In celebration of National Poetry Month each April, the Society of the Muse of the Southwest (SOMOS) begins a four-week series of events with a free two-day marathon reading of Homer's epic …
In celebration of National Poetry Month each April, the Society of the Muse of the Southwest (SOMOS) begins a four-week series of events with a two-day marathon reading of Homer's epic Greek poem "The Odyssey." The reading is set to begin with an introduction on Saturday (March 30), 12:30 p.m., at SOMOS, 108 Civic Plaza Drive, in Taos.
Also featured this week is a reading by Catherine Strisik and Colette LaBouff. In addition, an ekphrastic poetry project will be seen and heard around town. Taos writer and poet Ariana Kramer is curating the month's events.
"The Odyssey" will be read Saturday through 7 p.m. Then, Sunday (March 31), readers will pick up from 1-7 p.m., also at SOMOS. Scholars believe the poem, a written text based on an oral tradition, was composed in the 8th or 7th century BCE, making it the second-oldest work of Western literature that is still in existence. The oldest is "The Iliad," also composed by Homer, and a prequel to "The Odyssey." Twenty-four people have signed up to read the epic for the Taos community reading. This is a free event, with donations greatly appreciated.
"We invite the public to come and listen to all, or to any part, of this informal community reading," event organizer Ariana Kramer said.
The reading will be Emily Wilson's 2017 translation of "The Odyssey," which is the first English translation of the epic poem published by a woman. Originally from England, Wilson is professor of classical studies and graduate chair of the Comparative Literature & Literary Theory program at the University of Pennsylvania.
"I chose Dr. Wilson's translation because it is fresh and clean with a quickness to its storytelling. Her translation uses iambic pentameter, and it works beautifully. Also, she is a living scholar. I wrote to Dr. Wilson and she is excited that we are having this reading," Kramer said.
"Poetry & Art in Public Places" is a collaboration of SOMOS and the Taos Arts Council. During April, coffee shops, town facilities, art galleries and other public places will display poems written by Taos poets in response to 2019 Taos Banner Art. The poems will be read (one per show) as a preview to the TCA's (Taos Center for the Arts) April movies.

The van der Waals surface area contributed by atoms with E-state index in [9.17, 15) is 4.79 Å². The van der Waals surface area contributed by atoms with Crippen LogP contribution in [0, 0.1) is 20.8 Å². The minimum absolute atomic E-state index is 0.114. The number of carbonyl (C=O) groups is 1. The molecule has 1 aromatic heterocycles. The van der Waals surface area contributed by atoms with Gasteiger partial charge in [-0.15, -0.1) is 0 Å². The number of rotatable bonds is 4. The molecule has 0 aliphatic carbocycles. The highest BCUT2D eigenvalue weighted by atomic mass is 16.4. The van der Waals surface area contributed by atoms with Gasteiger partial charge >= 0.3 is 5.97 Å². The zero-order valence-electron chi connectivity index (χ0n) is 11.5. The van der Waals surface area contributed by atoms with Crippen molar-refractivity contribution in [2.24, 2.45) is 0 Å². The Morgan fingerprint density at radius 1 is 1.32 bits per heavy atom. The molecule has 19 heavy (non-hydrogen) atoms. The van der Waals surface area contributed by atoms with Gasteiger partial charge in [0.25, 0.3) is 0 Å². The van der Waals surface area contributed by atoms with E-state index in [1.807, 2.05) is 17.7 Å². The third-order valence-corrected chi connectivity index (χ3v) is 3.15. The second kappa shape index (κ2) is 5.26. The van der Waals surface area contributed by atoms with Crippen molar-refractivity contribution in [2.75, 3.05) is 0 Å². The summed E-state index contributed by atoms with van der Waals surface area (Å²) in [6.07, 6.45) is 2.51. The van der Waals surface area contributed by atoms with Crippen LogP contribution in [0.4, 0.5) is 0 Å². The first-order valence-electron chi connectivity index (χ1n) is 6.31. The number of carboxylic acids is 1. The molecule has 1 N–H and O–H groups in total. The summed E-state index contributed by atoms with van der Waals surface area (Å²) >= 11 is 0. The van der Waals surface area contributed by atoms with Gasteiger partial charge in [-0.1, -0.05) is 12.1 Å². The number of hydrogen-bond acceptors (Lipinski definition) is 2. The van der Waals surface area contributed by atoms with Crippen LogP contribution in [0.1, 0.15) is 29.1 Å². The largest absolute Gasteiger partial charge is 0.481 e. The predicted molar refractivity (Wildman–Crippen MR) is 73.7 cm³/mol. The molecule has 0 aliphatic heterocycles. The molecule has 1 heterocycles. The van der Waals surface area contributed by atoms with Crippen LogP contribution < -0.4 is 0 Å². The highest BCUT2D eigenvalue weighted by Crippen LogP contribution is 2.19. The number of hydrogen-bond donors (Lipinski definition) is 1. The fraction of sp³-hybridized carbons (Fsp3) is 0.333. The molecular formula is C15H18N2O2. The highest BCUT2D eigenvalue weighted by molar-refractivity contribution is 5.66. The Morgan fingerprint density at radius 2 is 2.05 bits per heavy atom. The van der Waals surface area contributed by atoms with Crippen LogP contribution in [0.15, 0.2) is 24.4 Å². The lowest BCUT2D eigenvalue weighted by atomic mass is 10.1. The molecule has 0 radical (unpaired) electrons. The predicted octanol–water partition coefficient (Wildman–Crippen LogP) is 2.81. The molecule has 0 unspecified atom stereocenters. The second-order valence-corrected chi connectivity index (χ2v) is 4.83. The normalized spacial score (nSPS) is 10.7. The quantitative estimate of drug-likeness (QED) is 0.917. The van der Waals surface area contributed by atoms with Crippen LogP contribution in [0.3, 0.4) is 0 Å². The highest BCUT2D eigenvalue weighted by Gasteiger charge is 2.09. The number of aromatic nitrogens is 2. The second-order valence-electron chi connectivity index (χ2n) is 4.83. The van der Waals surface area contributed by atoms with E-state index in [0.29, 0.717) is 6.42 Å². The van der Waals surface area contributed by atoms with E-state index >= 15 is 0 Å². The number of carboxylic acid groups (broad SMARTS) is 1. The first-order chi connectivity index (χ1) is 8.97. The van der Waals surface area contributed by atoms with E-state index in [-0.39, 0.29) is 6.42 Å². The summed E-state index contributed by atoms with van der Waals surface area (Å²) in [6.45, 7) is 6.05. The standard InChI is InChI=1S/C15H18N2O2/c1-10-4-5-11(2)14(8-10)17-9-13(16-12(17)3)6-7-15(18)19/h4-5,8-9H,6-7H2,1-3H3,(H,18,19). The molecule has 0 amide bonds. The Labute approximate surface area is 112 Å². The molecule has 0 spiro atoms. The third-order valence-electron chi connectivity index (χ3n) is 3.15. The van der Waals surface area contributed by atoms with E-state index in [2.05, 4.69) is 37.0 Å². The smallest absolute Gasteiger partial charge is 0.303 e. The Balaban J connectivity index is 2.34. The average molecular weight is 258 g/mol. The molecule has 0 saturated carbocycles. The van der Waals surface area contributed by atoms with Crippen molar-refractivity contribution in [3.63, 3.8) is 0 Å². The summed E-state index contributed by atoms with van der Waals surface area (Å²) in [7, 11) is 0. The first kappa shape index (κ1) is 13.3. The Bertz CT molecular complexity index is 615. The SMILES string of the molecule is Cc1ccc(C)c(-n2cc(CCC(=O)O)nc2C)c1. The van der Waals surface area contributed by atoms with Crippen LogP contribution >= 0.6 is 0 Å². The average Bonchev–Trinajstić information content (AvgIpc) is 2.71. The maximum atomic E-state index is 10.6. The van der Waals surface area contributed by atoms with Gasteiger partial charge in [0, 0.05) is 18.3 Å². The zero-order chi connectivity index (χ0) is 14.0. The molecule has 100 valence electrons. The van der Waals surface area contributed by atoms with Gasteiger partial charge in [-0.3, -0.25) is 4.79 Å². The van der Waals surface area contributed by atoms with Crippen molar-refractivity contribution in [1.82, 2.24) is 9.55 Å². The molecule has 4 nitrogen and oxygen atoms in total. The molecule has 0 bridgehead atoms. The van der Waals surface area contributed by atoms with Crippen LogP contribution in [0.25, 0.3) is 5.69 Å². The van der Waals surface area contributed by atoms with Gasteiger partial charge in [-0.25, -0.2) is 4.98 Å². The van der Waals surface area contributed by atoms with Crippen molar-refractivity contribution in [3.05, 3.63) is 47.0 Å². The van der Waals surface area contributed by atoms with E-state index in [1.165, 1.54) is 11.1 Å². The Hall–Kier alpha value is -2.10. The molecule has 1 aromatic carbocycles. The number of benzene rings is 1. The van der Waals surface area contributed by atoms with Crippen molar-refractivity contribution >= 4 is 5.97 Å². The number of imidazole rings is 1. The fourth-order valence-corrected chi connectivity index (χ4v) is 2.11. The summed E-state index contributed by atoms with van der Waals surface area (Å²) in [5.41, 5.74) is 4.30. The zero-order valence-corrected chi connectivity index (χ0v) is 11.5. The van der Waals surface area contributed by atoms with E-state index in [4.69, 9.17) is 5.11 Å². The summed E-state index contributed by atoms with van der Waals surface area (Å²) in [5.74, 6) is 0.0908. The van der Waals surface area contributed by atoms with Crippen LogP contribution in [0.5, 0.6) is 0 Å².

On Tuesday, April 2, at 7 p.m., Catherine Strisik and Colette LaBouff read their poetry at SOMOS. The event is free.
Catherine Strisik is the author of "The Mistress" (2016, 3: A Taos Press) selected for the 2017 New Mexico/Arizona Book Award in Poetry; "Thousand-Cricket Song" (2010; 2016); and the chapbook "Insectum Gravitis" (forthcoming). She teaches poetry workshops locally and when called, elsewhere. In 2012 she co-founded and co-edits the internationally acclaimed online journal Taos Journal of International Poetry & Art in order to bring together the voices of poets from around the globe. She is a Pushcart nominee and translated into Greek and Arabic.
Colette LaBouff was associate director and acting director of the International Center for Writing and Translation in the School of Humanities at University of California-Irvine for 10 years. She has taught poetry and creative writing at UC-Irvine, Pitzer College, Loyola Marymount University and Irvine Valley College. She holds a Ph.D. in English from UC-Irvine and an MFA, as well. She is the author of "Mean" (U. of Chicago Press, 2008), a book of prose poems and "Holdings," a text-object forthcoming from Container Press. She curates a weekly poetry and image feature at Zocalo Public Square. She moved to Taos in 2018, serves on the SOMOS Board of Directors and is executive director of the Taos Center for the Arts.
SOMOS is located at 108 Civic Plaza Drive. For more information, and the full schedule of National Poetry Month events, call (575) 758-0081 or visit somostaos.org.
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